This analysis by Josep Borrell, on the European strategy towards China, is published on Institut Montaigne exclusively for France. Since he took office, the High Representative of the Union for Foreign Affairs and Security Policy has made numerous statements on China, with an oratory talent that has sometimes led him to taking risks. One of them was his call to Europeans to follow their own impulse and not the incitements coming from the US: "my way", which the observers would soon rename the "Sinatra doctrine". Today, Mr. Borrell is taking on China again, this time taking his cue from Serge Gainsbourg: "je t'aime, moi non plus (I love you, neither do I)".
Without a doubt, this will raise more than one eyebrow in Beijing. But that's not the point. Mr. Borrell speaks of militarization, expansionism and Chinese acts of strength, the selective application of multilateralism and international law, human rights violations, and even the new diplomacy known as "wolf warriors".
In the light of these findings, Mr. Borrell once again certainly notes the technological and economic interdependence of Europe and China, and of the United States: a trade dependence that is less than what it is often made to be for the EU as a whole. He rejects a new Cold War and a division of the world into two blocs, but it is clear that much depends on China's response to European demands in the negotiations, which are expected to be revived in the coming months, on a framework agreement for investments. Sinatra doctrine or not, Europeans are "closer to Washington than to Beijing".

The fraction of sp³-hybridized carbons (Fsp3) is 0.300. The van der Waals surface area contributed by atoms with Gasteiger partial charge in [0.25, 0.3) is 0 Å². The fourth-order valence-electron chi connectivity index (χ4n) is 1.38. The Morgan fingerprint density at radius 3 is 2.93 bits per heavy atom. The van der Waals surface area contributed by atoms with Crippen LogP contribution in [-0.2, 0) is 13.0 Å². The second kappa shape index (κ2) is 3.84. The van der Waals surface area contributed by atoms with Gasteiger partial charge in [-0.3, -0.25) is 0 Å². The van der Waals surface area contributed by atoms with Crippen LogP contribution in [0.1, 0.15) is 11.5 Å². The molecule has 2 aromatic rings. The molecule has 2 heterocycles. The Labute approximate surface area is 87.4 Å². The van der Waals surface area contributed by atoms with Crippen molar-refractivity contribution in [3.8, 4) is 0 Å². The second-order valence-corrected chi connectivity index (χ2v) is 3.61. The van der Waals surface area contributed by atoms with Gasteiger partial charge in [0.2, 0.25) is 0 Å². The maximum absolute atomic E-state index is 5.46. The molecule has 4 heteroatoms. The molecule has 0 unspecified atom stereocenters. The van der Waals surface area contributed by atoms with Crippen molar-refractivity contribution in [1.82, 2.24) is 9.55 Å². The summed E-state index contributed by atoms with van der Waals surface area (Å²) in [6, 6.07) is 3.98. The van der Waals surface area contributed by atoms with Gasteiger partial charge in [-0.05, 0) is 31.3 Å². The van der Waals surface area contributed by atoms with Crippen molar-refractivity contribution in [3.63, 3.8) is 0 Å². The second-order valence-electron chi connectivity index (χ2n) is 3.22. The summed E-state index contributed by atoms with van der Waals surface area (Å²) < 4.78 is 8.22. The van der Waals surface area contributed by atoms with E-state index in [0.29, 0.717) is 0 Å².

Francois Godement and Michel Duclos
Courtesy of the Spanish media Política Exterior, which published this article on 01/09/2020.
To avoid becoming entrenched between the US and China, the EU should deal with them in its own way: it should look at the world from its own point of view, defending its values and interests, and using the instruments of power available to it.
Everything in the relationship between the United States and China changed when, at the beginning of this year, they signed an agreement in Washington that was meant to pave the way for eventually ending the trade war that had started in 2018. That promise has remained unfulfilled, however. Today, the rivalry between the two extends to everything, involving closures of consulates and mutual recriminations, reflecting the struggle for geopolitical world supremacy between the two big superpowers, as though we were in a new Cold War.
Was it the coronavirus that led to this change? While this unexpected, exogenous factor has nothing to do with ideologies, it has certainly acted as a catalyst for exacerbating an underlying rivalry that will become the predominant geopolitical trend in the post-virus era.